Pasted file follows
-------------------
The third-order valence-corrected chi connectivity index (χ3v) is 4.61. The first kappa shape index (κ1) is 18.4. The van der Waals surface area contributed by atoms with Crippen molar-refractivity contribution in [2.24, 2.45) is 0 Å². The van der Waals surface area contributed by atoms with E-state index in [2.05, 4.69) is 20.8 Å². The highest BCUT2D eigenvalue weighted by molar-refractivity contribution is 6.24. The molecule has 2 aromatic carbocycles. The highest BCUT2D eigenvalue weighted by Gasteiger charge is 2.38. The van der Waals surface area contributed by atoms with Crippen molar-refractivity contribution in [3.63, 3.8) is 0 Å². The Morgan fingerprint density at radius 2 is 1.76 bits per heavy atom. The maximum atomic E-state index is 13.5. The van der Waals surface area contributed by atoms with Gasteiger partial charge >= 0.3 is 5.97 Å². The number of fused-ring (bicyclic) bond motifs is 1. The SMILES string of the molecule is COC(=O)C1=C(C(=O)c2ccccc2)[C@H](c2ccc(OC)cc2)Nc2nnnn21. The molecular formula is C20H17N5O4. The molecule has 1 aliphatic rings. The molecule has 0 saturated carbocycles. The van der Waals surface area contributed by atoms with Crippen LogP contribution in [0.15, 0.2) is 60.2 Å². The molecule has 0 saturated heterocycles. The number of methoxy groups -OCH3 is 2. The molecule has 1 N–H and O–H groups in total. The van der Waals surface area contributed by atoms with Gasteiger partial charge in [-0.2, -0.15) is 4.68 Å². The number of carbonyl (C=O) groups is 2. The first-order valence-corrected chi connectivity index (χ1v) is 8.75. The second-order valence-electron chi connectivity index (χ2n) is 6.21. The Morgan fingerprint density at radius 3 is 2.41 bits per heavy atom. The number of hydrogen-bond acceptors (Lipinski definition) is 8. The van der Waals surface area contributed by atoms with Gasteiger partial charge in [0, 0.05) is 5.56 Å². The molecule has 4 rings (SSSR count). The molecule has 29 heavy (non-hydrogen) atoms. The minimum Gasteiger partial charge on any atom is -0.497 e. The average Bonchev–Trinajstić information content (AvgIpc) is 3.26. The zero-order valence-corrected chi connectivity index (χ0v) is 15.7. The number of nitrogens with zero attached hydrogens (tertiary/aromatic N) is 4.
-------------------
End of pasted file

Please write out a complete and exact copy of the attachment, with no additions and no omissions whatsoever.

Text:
The third-order valence-corrected chi connectivity index (χ3v) is 4.61. The first kappa shape index (κ1) is 18.4. The van der Waals surface area contributed by atoms with Crippen molar-refractivity contribution in [2.24, 2.45) is 0 Å². The van der Waals surface area contributed by atoms with E-state index in [2.05, 4.69) is 20.8 Å². The highest BCUT2D eigenvalue weighted by molar-refractivity contribution is 6.24. The molecule has 2 aromatic carbocycles. The highest BCUT2D eigenvalue weighted by Gasteiger charge is 2.38. The van der Waals surface area contributed by atoms with Crippen molar-refractivity contribution in [3.63, 3.8) is 0 Å². The Morgan fingerprint density at radius 2 is 1.76 bits per heavy atom. The maximum atomic E-state index is 13.5. The van der Waals surface area contributed by atoms with Gasteiger partial charge >= 0.3 is 5.97 Å². The number of fused-ring (bicyclic) bond motifs is 1. The SMILES string of the molecule is COC(=O)C1=C(C(=O)c2ccccc2)[C@H](c2ccc(OC)cc2)Nc2nnnn21. The molecular formula is C20H17N5O4. The molecule has 1 aliphatic rings. The molecule has 0 saturated carbocycles. The van der Waals surface area contributed by atoms with Crippen LogP contribution in [0.15, 0.2) is 60.2 Å². The molecule has 0 saturated heterocycles. The number of methoxy groups -OCH3 is 2. The molecule has 1 N–H and O–H groups in total. The van der Waals surface area contributed by atoms with Gasteiger partial charge in [-0.2, -0.15) is 4.68 Å². The number of carbonyl (C=O) groups is 2. The first-order valence-corrected chi connectivity index (χ1v) is 8.75. The second-order valence-electron chi connectivity index (χ2n) is 6.21. The Morgan fingerprint density at radius 3 is 2.41 bits per heavy atom. The number of hydrogen-bond acceptors (Lipinski definition) is 8. The van der Waals surface area contributed by atoms with Gasteiger partial charge in [0, 0.05) is 5.56 Å². The molecule has 4 rings (SSSR count). The molecule has 29 heavy (non-hydrogen) atoms. The minimum Gasteiger partial charge on any atom is -0.497 e. The average Bonchev–Trinajstić information content (AvgIpc) is 3.26. The zero-order valence-corrected chi connectivity index (χ0v) is 15.7. The number of nitrogens with zero attached hydrogens (tertiary/aromatic N) is 4.